Flattmann Law April 2019

April 2019 FLATTMANN FILES “Quality Is No Accident”


FROM THE DESK OF Grady Flattmann

Did you know that if you accept a settlement for a personal injury accident, the insurance company will require you to sign a release agreement that makes it your responsibility to reimburse any third parties who may have an interest in your settlement? This includes outstanding medical bills and the reimbursement interest of your own health insurance company (including Medicare). Settlement releases typically include an “indemnity” agreement. This means you agree to protect and defend the other insurance company if a third party comes knocking at their door demanding to be paid out of the settlement funds you received. Once you sign a release, the insurance company is out of the picture and you are on your own. A big part of our job is administrating settlements and making sure that our clients don’t run into trouble once their case is resolved. This can be a very complicated process and includes keeping our clients compliant with their own health insurance, negotiating medical reimbursements, and jumping through hoops with Medicare.

O ne of the M ost E laborate P ranks in H istory

Whether April Fools’ Day is a time-honored western tradition or a tired, unfunny festival of eyerolls depends on who you ask. Ask the mom who just got blasted with water via the old “rubber band on the sink sprayer” trick, and you’ll probably find the latter. But ask the kid who planted the trap, and you’ll get a hearty, cackling endorsement. Even if you’re sick of watching your back on April Fools’ Day and tired of the corporate cash grabs masquerading as (mostly) bad jokes that pop up like clockwork every year, you still have to give it up for the classics. Even the most bitter among us must admit that some pranks are so clever, elaborate, and inspired that they deserve their place in the annals of history. The name “George P. Burdell” will certainly reverberate through the hall of hoaxes for decades to come. Never make a clerical error with a young student who has too much time on his hands. In 1927, when William Edgar Smith was mistakenly sent a second enrollment form for the Georgia Institute of Technology, he had an idea. Combining the name of his then-principal, George P. Butler, with Burdell, the maiden name of his best friend’s mother, he enrolled the fictitious George P. Burdell in the prestigious university. Next, Smith signed Burdell up for all his same classes and, for the next four years, completed every bit of his schoolwork twice — once under his own name and once under Burdell’s, changing a few details here and there and varying his handwriting slightly so as not to raise suspicion. GEORGE COMES TO LIFE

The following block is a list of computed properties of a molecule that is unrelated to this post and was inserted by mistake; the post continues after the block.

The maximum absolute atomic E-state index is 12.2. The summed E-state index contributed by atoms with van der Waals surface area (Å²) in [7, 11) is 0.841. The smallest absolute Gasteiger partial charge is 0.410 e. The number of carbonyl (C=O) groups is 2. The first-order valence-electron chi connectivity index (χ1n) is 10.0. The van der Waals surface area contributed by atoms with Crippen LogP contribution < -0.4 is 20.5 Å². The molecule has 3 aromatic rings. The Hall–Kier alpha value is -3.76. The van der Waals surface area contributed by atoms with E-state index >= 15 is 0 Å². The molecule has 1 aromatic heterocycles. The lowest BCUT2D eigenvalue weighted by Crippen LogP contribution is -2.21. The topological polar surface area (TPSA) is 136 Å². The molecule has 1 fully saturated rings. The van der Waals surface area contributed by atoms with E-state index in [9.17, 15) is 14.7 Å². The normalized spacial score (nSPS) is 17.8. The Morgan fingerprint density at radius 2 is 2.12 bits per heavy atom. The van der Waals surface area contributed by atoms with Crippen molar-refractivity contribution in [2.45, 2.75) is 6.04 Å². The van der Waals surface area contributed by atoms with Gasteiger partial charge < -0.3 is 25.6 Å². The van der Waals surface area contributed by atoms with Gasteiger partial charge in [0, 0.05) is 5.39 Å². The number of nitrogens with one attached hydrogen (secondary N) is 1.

If you are handling your own settlement, make sure to consider what happens after you sign a

release. For more information, check out our website and download our free book: The Essential Guide to Car Accident Claims in Louisiana.


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